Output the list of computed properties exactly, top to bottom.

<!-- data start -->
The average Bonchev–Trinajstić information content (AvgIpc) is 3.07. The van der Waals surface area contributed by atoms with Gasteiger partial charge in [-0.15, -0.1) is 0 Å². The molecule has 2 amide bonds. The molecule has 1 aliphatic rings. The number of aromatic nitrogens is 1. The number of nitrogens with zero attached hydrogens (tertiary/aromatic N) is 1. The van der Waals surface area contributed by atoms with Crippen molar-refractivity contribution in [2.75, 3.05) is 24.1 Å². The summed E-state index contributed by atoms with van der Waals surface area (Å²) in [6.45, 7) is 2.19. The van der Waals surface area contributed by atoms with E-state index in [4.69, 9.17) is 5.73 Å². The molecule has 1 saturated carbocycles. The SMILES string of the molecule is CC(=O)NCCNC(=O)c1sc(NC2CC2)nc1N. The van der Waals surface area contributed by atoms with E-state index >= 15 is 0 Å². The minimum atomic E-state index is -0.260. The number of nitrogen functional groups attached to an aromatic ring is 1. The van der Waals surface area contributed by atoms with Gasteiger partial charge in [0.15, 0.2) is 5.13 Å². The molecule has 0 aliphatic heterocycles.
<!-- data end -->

The average Bonchev–Trinajstić information content (AvgIpc) is 3.07. The van der Waals surface area contributed by atoms with Gasteiger partial charge in [-0.15, -0.1) is 0 Å². The molecule has 2 amide bonds. The molecule has 1 aliphatic rings. The number of aromatic nitrogens is 1. The number of nitrogens with zero attached hydrogens (tertiary/aromatic N) is 1. The van der Waals surface area contributed by atoms with Crippen molar-refractivity contribution in [2.75, 3.05) is 24.1 Å². The summed E-state index contributed by atoms with van der Waals surface area (Å²) in [6.45, 7) is 2.19. The van der Waals surface area contributed by atoms with E-state index in [4.69, 9.17) is 5.73 Å². The molecule has 1 saturated carbocycles. The SMILES string of the molecule is CC(=O)NCCNC(=O)c1sc(NC2CC2)nc1N. The van der Waals surface area contributed by atoms with E-state index >= 15 is 0 Å². The minimum atomic E-state index is -0.260. The number of nitrogen functional groups attached to an aromatic ring is 1. The van der Waals surface area contributed by atoms with Gasteiger partial charge in [0.15, 0.2) is 5.13 Å². The molecule has 0 aliphatic heterocycles.